The Year of Living Minimally – Week Thirteen


A quarter of the way through this year-long project. The focus is still on ‘the other house.’ But what a lot of work has been done in just a few weeks’ time! Seven rooms, an attic, a basement, and a garage. Donations and discarding. Discarding isn’t easy, but it’s necessary.

Joshua Fields Millburn of The Minimalists posted this (excerpt): “Initially, I didn’t want to let go of anything. If you’ve ever lost a parent, a loved one, or been through a similarly emotional time, then you understand exactly how hard it was for me to let go of any of those possessions. So instead of letting go, I wanted to cram every trinket, figurine, and piece of oversized furniture into that storage locker in Ohio, floor to ceiling. That way I knew that Mom’s stuff was there if I ever wanted it, if I ever needed access to it for some incomprehensible reason. I even planned to put a few pieces of Mom’s furniture in my home as subtle reminders of her.”

We felt the same way – Jim had the emotional ties, I was being practical (don’t toss it if it can be used). But the clothes, the coats, the hangers, the photographs, the curios, each item held a small memory for my husband. The memories would remain, even without all the stuff.

We are not defined by what we own. Not by the car we drive, or the square footage of our house or apartment. We’re not measured by our possessions. There is joy in knowing some things will be put to use by others.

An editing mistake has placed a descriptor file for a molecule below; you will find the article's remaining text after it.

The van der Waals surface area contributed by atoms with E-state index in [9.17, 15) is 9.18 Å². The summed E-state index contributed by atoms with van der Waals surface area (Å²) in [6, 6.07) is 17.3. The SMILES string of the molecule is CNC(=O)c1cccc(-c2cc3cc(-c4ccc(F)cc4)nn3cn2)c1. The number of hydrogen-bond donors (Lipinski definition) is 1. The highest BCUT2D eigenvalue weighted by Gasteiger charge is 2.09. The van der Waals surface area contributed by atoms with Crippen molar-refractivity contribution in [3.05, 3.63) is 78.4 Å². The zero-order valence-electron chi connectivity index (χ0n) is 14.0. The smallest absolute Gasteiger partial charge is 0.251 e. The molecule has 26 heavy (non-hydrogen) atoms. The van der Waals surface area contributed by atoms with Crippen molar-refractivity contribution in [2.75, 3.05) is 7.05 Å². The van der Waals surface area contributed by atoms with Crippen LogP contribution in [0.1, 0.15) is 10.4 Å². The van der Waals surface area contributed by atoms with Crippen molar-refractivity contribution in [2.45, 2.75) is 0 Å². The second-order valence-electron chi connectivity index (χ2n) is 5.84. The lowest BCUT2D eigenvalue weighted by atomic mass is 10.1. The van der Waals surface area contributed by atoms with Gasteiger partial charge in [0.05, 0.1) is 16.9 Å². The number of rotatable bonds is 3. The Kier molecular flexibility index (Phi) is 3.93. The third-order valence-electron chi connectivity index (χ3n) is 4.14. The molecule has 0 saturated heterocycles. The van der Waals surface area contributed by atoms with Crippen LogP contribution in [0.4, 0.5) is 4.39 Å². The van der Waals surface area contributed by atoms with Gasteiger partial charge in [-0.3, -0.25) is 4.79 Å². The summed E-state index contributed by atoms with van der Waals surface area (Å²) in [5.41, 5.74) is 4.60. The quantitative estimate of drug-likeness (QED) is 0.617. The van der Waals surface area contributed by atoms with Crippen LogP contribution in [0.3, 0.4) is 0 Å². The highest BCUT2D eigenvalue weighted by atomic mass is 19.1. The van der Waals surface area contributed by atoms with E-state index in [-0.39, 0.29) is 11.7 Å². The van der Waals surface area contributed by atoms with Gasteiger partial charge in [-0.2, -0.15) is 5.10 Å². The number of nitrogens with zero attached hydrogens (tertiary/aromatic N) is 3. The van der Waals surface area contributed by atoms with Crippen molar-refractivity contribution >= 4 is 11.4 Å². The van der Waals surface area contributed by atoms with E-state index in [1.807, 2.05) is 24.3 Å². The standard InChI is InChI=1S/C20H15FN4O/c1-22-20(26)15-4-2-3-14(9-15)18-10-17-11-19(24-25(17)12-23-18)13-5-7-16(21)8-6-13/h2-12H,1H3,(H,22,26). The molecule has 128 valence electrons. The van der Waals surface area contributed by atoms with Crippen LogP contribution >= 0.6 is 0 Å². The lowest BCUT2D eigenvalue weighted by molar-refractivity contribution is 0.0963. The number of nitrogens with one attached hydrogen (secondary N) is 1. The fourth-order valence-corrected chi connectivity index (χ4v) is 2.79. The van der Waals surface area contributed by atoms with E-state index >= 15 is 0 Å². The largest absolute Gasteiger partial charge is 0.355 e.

In California, some folks have literally minutes to evacuate their homes. Minutes! What do you grab? (My external hard drive – it holds my books and my wannabe books).

As Joshua noted, he didn’t need his mom’s stuff to remind him of her. We don’t need Ray’s houseful of stuff to fuel our memories. 

I began this project by tackling little things – a couple of drawers in the bathroom, the kitchen. I donated some books, some clothes. Larger projects await me in my own house (the garage, my writing space), but I’m ready.

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3 Comments

I’ve also been thinking hard about the folks who’ve had mere minutes to grab stuff, and those where everything has been reduced to ash. I think it hits the message home that, ultimately, most of what we own is just “stuff”. When I look around my house at what (inanimate) is *truly* irreplaceable, there isn’t much. The human occupants, and our health: that’s where the love lies.
You might also think about a cloud service back-up, Martha?

I was reading a book on decluttering a while back. It had a great idea for those precious things you just hate to get rid of. It suggested making an album of them. Take a picture of the treasure, paste it at the top of a page, then beneath it write about it. Why it speaks to you, who gave it to you, etc. The author said she found it much easier to let go of things after she’d done that because she could still look back and see them. I thought that was a great idea!

It is a truly hard thing to go through. I really like the excerpt post from Joshua. It’s a good reminder of what is really important, and we all know it’s not “things”. Good luck with the project.

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